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‘orbiting on the periphery’ series | image courtesy of the artist and lazarides gallery

 

 

 

DB: what are the most significant differences between working in the public realm versus in a studio?

 

M: the energy, for sure. it’s a completely different way of working and it’s down to the process. most of the outdoor works, especially the builds take a lot of planning, designing, managing budgets, crews of people, and don’t get me started on the headache of health and safety. this is all done before we step outside. by the time we start outdoors it’s a matter of rolling it out, all boxes are ticked, obviously a few obstacles pop up, but the more prepared I am the less they show their ugly head.

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‘orbiting on the periphery’ series | image courtesy of the artist and lazarides gallery

 

 

 

(continued) in the studio, it’s a lot freer, the discovery is in the process. knowing what themes I want to communicate, I give myself enough time to just think and paint, the key is to be patient with yourself and be confident that the work will come out. I must admit it’s been very enjoyable, I crave routine because I spend most of my time all over the place, so the studio has become a sanctuary, spending 8-10 hours there to just paint has been a blessing.

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‘orbiting on the periphery’ series | image courtesy of the artist and lazarides gallery

 

 

 

DB: do you have a particular project that is your favorite, or one that stands out to you?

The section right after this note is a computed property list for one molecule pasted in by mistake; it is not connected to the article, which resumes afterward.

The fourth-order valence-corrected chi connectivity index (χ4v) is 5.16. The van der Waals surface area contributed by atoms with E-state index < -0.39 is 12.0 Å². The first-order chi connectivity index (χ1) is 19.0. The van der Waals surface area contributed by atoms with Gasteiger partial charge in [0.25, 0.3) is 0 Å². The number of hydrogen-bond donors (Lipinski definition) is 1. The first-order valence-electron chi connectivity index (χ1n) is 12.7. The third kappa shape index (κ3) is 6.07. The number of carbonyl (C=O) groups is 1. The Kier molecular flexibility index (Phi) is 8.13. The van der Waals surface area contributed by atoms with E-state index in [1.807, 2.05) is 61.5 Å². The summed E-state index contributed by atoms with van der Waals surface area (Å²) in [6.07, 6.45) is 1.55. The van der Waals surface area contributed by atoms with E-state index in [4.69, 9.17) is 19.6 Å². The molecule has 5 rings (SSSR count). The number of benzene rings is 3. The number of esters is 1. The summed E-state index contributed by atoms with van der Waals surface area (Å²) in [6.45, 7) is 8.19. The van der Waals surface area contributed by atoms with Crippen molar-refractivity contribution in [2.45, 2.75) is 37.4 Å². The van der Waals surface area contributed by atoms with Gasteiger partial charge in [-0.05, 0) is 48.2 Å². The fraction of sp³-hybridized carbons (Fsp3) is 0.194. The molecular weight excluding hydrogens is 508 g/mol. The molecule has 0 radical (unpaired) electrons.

M: ah there are so many, not just because of the finished piece, but the experiences, the new cities, the learning and amazing people I’ve met. the one that probably stands out right now is a recent enough piece, from last october. mainly because it was in my home town dublin, coming home from the states to create a large institution in the city center was a proud moment for me. working with a great crew of dubs too and having a laugh through the whole process from start to finish. I love how we never take each other too seriously, but there is always love and respect.

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maser wrapped the exterior of a coach bus in a vibrant composition 

 

 

 

DB: who/what has been the biggest influence on your work to date, and how do they inform your practice?

 

M: honestly it’s just my day to day life, new experiences, meeting new people and traveling. I absorb it all. conversations with friends and strangers, interacting and communicating, taking myself out of my comfort zone and being open to new experience. an example of that is spending a month in mount joy prison in dublin painting with the inmates, I went with the intension to teach them, but subsequently I left learning the most. I can see these experiences come though in my work. I feel we are all in this together and I see my work communicates and facilities those thoughts.

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‘nod to ed ruscha’ 

 

 

 

DB: which era of art do you appreciate the most?

 

M: I follow all the masters closely, every time I’m in a new city I’ll always make time to visit the museums. what draws my eye the most is abstract expressionism, post modernism and op art. minimalism always shakes me, I find this fascinating, there is nothing to hide behind. if done right, it’s truly confident work. dan flavin, sol lewitt, donald judd and frank stella to name a few.

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view of mural dedicated to ‘darby’ — best known for his organization of the first ranger battalion during WWII

 

 

 

DB: what are you currently fascinated by and how is it feeding into your work?

 

M: people for sure, catching the in-between moments, how people engage in conversation and their environment. how the body works and moves, the mechanics of it all. everything and everyone supports and relies on the other, nothing can exist solely on its own. this engagement really interests me and I see this come through my work by creating large interactive installations for the viewer to take ownership of. it also translates in the 2D work through figurative abstracted forms and how those elements work with and against more linear, hard edge painted elements.

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installation in dublin, ireland